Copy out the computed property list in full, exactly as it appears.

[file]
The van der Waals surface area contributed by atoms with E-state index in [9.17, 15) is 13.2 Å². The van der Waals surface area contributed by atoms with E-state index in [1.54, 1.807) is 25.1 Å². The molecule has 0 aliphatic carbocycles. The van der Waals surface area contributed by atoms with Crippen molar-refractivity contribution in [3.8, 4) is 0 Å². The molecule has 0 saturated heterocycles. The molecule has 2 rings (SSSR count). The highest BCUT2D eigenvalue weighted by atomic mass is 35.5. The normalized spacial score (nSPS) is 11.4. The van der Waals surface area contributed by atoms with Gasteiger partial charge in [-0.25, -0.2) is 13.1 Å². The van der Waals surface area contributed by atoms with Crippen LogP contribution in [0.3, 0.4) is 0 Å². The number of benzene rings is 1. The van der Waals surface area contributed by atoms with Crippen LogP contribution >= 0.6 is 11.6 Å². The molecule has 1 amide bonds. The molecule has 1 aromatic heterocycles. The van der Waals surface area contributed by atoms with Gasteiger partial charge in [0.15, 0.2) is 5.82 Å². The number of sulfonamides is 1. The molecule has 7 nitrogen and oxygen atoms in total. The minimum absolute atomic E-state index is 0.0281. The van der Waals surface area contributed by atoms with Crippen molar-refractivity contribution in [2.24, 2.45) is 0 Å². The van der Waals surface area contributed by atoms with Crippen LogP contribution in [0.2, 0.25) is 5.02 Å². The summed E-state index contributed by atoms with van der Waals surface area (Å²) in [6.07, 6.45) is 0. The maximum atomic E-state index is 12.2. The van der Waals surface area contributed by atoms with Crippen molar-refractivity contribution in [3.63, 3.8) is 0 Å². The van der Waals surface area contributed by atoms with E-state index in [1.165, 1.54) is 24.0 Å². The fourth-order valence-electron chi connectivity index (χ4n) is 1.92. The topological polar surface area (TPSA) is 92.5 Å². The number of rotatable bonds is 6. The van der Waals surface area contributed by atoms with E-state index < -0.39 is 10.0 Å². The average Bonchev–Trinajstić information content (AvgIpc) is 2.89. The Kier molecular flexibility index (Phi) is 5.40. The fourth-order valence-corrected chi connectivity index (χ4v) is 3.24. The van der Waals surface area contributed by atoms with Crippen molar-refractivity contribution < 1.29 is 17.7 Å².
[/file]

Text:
The van der Waals surface area contributed by atoms with E-state index in [9.17, 15) is 13.2 Å². The van der Waals surface area contributed by atoms with E-state index in [1.54, 1.807) is 25.1 Å². The molecule has 0 aliphatic carbocycles. The van der Waals surface area contributed by atoms with Crippen molar-refractivity contribution in [3.8, 4) is 0 Å². The molecule has 0 saturated heterocycles. The molecule has 2 rings (SSSR count). The highest BCUT2D eigenvalue weighted by atomic mass is 35.5. The normalized spacial score (nSPS) is 11.4. The van der Waals surface area contributed by atoms with Gasteiger partial charge in [-0.25, -0.2) is 13.1 Å². The van der Waals surface area contributed by atoms with Crippen LogP contribution in [0.3, 0.4) is 0 Å². The number of benzene rings is 1. The van der Waals surface area contributed by atoms with Crippen LogP contribution >= 0.6 is 11.6 Å². The molecule has 1 amide bonds. The molecule has 1 aromatic heterocycles. The van der Waals surface area contributed by atoms with Gasteiger partial charge in [0.15, 0.2) is 5.82 Å². The number of sulfonamides is 1. The molecule has 7 nitrogen and oxygen atoms in total. The minimum absolute atomic E-state index is 0.0281. The van der Waals surface area contributed by atoms with Crippen molar-refractivity contribution in [2.24, 2.45) is 0 Å². The van der Waals surface area contributed by atoms with Crippen LogP contribution in [0.2, 0.25) is 5.02 Å². The summed E-state index contributed by atoms with van der Waals surface area (Å²) in [6.07, 6.45) is 0. The maximum atomic E-state index is 12.2. The van der Waals surface area contributed by atoms with Crippen molar-refractivity contribution in [3.63, 3.8) is 0 Å². The van der Waals surface area contributed by atoms with E-state index in [1.165, 1.54) is 24.0 Å². The fourth-order valence-electron chi connectivity index (χ4n) is 1.92. The topological polar surface area (TPSA) is 92.5 Å². The number of rotatable bonds is 6. The van der Waals surface area contributed by atoms with E-state index < -0.39 is 10.0 Å². The average Bonchev–Trinajstić information content (AvgIpc) is 2.89. The Kier molecular flexibility index (Phi) is 5.40. The fourth-order valence-corrected chi connectivity index (χ4v) is 3.24. The van der Waals surface area contributed by atoms with Crippen molar-refractivity contribution < 1.29 is 17.7 Å².